Baked Scotch Eggs

baked scotch eggs Entree
Baked Scotch Eggs
  • Prep 15 min
  • Total 50 min
  • Servings 4

While London department store Fortnum & Mason claims to have invented Scottish eggs in 1738, they’ve become a modern favorite, thanks to their frequent appearance at fairs and Renaissance Festivals. Serve with ranch dressing, hot sauce or hot mustard sauce. MORE+ LESS-

Jessica Walker
Updated June 13, 2019
Gold Medal Flour
Make with
Gold Medal Flour


lb bulk pork sausage
teaspoon dried minced onion
teaspoon salt
hard-cooked eggs, peeled
Gold Medal™ all-purpose flour
cup Progresso™ panko crispy bread crumbs
egg, beaten


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  • 1
    Heat oven to 400°F. In large bowl, mix pork sausage, onion and salt. Shape mixture into 4 equal patties.
  • 2
    Roll each hard-cooked egg in flour to coat; place on sausage patty and shape sausage around egg. Dip each into beaten egg; coat with bread crumbs to cover completely. Place on ungreased cookie sheet.
  • 3
    Bake 35 minutes or until sausage is thoroughly cooked and no longer pink near egg.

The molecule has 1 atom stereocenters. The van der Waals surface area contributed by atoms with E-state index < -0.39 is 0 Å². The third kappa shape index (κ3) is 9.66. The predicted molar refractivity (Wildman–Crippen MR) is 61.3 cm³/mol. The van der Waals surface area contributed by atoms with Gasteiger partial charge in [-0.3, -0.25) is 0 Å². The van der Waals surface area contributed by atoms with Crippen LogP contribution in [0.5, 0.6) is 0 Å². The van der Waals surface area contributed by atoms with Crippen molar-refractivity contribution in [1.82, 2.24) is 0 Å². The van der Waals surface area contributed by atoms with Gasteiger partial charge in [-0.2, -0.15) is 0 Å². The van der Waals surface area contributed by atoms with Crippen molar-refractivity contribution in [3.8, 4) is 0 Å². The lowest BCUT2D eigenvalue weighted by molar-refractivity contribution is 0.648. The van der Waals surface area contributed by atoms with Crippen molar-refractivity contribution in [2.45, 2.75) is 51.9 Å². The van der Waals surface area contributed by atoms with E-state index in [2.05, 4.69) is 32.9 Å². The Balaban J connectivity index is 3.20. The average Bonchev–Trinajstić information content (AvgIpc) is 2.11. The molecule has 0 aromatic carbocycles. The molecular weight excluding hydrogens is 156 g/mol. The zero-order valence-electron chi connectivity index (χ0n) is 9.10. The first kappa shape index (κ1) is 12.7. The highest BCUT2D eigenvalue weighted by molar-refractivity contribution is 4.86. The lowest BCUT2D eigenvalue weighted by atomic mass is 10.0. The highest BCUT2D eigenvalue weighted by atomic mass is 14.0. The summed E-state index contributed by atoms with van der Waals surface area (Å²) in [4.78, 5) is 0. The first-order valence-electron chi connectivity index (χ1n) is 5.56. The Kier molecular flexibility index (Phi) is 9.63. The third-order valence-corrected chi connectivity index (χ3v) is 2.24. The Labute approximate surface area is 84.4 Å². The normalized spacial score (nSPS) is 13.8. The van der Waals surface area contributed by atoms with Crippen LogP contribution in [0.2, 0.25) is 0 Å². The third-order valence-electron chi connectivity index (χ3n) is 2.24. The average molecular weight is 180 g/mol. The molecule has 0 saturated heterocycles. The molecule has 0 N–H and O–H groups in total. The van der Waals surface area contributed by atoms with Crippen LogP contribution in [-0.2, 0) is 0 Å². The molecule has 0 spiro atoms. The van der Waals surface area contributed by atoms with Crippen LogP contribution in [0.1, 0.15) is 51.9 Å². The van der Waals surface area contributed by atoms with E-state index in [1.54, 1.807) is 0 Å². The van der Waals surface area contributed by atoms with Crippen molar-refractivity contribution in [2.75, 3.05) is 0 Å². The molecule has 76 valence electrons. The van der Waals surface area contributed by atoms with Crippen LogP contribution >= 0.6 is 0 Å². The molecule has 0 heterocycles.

Expert Tips

  • Make a batch of these hearty eggs; wrap in them in waxed paper and tote them along for a breakfast on the run or to pop into a lunch bag. Keep chilled with a small ice pack or frozen juice box. Microwave until heated through before eating.
  • To make perfect hard-cooked eggs that peel easily, place eggs in a single layer in a small saucepan, cover with cold water at least 1 inch above eggs. Bring to a boil, cover, and immediately remove from heat. Let stand covered for 15 minutes. Drain and cool in an ice water bath; peel.
  • Use bulk Italian sausage and Italian-seasoned panko bread crumbs for a southern European twist.

Nutrition Information

No nutrition information available for this recipe

More About This Recipe

  • You don’t have to go to the pub to indulge in this classic snack beloved in the United Kingdom and served in British-style bars and eateries around the world. Scotch eggs are easy to make at home and make a great appetizer or snack, especially on a picnic. Like many a storied recipe, the history of this one is unclear, but what is clear is that certain ingredients are necessary to make a proper Scotch egg. Typically, these recipes include a hard-boiled egg encased in sausage and bread crumbs and deep-fat fried or baked. With this recipe, you don’t have to deep-fat fry, instead simply bake your Scotch eggs on an ungreased cookie sheet. So why not give it a whirl? We think one of these would go down fine with a crisp ale or hard cider. And if they're really not for you, Betty’s got plenty more impressive appetizer recipes.

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